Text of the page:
Photo by dancerinthedark from Morgue File
My three-year old daughter loves being outdoors. She frequently asks, in her most appealing voice, Can we go outside? Of all the things she loves to do out of the house, her favorite is swinging on her swing set. There is a swing set at both our house and my parent’s house. When she was smaller, we would swing her in the baby swing. This is a swing with straps on it to keep the little tyke safe and secure. This swing is now occupied by her little sister.
As she has gotten older, she has become quite an accomplished swinger. She loves the freedom of being able to swing on her own. She loves going high and fast. I think she would swing all day long if we allowed her to do so!
I remember as a child, I enjoyed swinging too. I remember I would often pretend (which I was prone to do no matter what I was doing) I was on an airplane or a rocket ship. I would pretend I was soaring through the clouds or blasting off into deepest, darkest space.
I also remember doing the daredevil trick of swinging to a certain height and then jumping out of the swing, seeing if you could land on your feet! Fortunately, my daughter has not discovered this trick yet; or at least, I haven’t seen her doing it. In fact, about a year or two ago, I was at a park with the kids and I decided to relive my childhood and jump from the swing. I must admit, it seemed a bit scarier as an adult then I ever remember it being as a child. Most things look bigger when your child, I suppose because your stature and frame of reference are smaller. But, in the case of the flying swing trick, I discovered some things are the other way around!
Just this morning, just past seven, she wanted to know if we could go outside. I told her it was cold outside. She looked over at me, and with a serious (almost stern) look she replied, But Dad, the trees aren’t blowing! In other words, in her mind, if the wind is not blowing, it cannot be cold! I informed her it did not really work like that.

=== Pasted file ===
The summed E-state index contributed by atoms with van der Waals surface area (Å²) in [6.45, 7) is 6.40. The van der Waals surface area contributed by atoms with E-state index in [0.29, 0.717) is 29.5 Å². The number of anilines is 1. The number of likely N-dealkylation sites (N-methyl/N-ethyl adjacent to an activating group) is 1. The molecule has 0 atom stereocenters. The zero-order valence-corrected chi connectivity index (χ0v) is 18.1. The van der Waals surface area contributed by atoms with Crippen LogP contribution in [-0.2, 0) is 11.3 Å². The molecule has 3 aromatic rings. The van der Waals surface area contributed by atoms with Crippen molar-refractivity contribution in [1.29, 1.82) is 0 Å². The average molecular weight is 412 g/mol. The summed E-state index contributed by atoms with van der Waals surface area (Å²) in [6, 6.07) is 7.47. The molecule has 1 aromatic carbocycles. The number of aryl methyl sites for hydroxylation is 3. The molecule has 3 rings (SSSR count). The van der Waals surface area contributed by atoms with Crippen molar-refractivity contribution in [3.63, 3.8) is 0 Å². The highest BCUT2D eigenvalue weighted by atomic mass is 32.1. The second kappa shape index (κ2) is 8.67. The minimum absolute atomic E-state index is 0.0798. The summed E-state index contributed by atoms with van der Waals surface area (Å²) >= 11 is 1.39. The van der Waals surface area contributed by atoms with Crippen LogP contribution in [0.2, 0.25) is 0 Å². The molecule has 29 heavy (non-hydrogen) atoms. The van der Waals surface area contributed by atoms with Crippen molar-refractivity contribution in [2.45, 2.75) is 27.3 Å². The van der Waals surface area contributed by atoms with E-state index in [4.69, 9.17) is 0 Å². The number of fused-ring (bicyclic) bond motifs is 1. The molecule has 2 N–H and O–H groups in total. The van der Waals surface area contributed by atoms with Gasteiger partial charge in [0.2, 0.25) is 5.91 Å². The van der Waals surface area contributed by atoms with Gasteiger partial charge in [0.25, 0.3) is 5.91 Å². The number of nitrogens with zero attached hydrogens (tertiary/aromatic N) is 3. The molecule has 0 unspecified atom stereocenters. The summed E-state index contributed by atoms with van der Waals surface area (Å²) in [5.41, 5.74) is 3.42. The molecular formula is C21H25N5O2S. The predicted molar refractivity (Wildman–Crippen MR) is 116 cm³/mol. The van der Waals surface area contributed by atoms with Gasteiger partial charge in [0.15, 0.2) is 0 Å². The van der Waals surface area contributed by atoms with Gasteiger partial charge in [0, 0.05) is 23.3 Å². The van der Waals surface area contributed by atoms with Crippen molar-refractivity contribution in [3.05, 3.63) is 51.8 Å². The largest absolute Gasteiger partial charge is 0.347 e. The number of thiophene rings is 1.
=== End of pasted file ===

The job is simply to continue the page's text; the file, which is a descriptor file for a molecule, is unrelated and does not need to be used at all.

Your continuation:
I think one of the many benefits to having children is that it reminds you of your own childhood. I know for some people, this may not be a pleasant thing; but, I think for most it is an added benefit. It reminds you of how it felt to be young and eager and excited about things like swings, climbing steps, chasing flying bugs and passing choo-choo trains. It reminds you of the sense of adventure in everyday happenings.
The Apostle Paul states, When I was a child, I spoke like a child, I thought like a child, I reasoned like a child. When I became a man, I gave up childish ways. (I Cor. 13.11)
Obviously, the context of this passage is a bit different from our discussion; however, I think it is valuable. At the same time, I see no danger in recalling those youthful, carefree, innocent days of childhood. I think if we did this more often, we may just be surprised at the lessons we could learn.
But sometimes we take ourselves so seriously, we don’t allow any fun and play in our lives. Laughter is a strong remedy for much that ails an adult heart and mind. Of course, there are problems that are severe and adult-sized. But, there are far more that are more mole hills than mountains.
From time to time then, find your way to an old swing or stop and look at the world around you and be inquisitive. Allow youthful excitement to fill your heart as you hear the horn of an approaching train or you spot the smoky tail of a plane overhead. Remember, though you are bigger now, the world is still quite a big place.
So, like the saying goes, Don’t take yourself so seriously . . . no one else does!